As mentioned in this post by PR aficionado Steve Rubel, the TinyURL service went down briefly, which potentially leaves lots of other services in the lurch.
Personally, I felt no pain because TinyURL was down. That's because I don't use it and I don't think you should either.
Why? Because it allows potential attackers to hide bad URLs. Indulge me for a second, if an attacker wanted to get you to click on a link and browse to a web page with malicious cargo, all they would have to do is send you a spam email with a TinyURL link.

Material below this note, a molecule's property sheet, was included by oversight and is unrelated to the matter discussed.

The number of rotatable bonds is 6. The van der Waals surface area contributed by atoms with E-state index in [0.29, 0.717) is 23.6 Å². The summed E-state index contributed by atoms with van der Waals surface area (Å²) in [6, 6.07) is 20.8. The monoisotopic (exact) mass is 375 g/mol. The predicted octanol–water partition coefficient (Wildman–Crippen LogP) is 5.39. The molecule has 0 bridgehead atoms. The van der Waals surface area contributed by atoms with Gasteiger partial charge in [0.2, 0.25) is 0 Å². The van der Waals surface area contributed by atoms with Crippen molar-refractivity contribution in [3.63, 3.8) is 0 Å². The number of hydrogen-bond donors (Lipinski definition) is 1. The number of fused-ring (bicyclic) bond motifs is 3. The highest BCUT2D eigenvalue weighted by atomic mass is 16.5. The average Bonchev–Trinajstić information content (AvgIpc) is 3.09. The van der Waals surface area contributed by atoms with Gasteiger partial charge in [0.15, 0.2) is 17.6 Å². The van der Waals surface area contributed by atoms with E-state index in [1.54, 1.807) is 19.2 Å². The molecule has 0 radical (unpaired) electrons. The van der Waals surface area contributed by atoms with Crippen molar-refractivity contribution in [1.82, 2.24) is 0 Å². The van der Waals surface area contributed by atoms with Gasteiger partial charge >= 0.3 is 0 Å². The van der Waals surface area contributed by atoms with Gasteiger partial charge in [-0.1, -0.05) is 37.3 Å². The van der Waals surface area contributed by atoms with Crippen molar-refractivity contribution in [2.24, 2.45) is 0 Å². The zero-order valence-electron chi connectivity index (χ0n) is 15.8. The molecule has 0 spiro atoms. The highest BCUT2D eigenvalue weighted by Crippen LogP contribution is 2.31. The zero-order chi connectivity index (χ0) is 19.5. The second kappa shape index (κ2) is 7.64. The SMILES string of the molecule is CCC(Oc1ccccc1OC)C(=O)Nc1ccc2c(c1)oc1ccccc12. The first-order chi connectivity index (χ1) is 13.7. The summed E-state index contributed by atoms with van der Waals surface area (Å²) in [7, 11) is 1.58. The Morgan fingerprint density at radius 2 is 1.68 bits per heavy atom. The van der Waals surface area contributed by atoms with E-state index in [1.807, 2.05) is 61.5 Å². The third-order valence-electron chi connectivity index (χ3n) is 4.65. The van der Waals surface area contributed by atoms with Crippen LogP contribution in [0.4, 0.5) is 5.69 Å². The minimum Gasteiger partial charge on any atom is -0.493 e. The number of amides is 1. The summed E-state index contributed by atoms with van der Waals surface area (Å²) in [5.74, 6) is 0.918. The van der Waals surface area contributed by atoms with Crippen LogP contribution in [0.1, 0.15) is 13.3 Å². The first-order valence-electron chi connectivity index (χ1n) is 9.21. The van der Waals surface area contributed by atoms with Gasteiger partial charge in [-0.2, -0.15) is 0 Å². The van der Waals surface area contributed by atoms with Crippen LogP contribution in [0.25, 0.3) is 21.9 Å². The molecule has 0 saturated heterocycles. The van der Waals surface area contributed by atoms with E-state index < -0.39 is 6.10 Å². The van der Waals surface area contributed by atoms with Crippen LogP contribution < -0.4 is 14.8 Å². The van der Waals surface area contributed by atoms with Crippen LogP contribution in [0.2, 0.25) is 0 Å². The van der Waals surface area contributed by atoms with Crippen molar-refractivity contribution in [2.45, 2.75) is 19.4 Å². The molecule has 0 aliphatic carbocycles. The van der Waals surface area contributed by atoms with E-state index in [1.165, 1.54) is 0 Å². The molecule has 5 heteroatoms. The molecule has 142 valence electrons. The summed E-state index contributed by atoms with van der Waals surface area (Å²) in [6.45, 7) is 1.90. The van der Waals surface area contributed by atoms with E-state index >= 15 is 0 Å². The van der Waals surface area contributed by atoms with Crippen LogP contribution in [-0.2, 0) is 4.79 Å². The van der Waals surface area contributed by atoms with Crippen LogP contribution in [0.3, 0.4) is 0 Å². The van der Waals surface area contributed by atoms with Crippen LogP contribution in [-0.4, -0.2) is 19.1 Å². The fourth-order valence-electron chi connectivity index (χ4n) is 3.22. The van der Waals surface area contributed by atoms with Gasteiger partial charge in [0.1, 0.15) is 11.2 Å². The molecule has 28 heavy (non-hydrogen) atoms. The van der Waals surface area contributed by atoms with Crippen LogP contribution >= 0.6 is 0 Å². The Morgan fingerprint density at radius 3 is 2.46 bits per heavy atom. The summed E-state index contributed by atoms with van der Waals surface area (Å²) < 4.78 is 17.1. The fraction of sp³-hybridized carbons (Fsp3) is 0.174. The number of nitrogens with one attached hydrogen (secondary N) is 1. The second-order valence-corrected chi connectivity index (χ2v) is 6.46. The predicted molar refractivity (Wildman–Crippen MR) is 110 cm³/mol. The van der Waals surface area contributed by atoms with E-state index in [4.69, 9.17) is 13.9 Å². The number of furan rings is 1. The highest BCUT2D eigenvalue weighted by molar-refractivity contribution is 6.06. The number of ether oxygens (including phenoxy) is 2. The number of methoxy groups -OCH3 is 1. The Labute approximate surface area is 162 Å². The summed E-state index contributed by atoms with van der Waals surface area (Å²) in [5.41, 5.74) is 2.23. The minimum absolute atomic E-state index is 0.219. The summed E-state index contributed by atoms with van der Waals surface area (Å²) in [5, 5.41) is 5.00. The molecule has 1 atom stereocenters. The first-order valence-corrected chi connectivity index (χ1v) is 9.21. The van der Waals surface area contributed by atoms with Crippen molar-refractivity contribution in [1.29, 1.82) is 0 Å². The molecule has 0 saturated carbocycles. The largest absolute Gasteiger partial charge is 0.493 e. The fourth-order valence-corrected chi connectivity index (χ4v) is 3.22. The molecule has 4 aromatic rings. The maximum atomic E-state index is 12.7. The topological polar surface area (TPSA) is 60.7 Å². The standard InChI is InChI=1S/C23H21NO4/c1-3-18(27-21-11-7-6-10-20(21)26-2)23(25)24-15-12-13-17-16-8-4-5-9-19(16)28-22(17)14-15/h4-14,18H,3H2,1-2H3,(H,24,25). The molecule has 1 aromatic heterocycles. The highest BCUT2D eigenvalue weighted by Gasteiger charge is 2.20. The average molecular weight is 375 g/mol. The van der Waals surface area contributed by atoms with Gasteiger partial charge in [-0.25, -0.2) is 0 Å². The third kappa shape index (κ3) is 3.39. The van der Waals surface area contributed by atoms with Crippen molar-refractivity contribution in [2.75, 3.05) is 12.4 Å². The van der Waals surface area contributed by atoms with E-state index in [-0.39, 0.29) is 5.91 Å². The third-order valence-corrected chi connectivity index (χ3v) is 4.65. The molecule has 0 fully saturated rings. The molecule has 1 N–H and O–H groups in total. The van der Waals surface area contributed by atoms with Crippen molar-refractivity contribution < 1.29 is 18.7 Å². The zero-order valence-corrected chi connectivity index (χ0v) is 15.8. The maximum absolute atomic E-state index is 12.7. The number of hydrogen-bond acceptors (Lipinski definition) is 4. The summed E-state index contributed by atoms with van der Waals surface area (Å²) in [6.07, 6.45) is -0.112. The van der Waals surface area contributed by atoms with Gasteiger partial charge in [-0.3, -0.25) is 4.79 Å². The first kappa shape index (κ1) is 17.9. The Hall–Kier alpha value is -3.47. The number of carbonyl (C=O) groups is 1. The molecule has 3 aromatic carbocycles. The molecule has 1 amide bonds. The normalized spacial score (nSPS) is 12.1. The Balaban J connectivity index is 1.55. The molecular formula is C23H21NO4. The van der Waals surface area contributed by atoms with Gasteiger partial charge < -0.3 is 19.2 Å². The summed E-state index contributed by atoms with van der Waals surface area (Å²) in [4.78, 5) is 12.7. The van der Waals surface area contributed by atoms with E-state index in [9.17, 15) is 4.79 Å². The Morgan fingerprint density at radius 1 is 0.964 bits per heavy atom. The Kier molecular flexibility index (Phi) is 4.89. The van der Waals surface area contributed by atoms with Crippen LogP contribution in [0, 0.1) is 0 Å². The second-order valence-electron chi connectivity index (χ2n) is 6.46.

Most people would just click on it and their machine would be compromised. But since you are reading Security Mike's Blog, you aren't most people. Thus, you'll get into the habit of not clicking on any obscured links - like TinyURL provides.
I know the TinyURLs are much prettier. Beauty is only skin deep - remember that.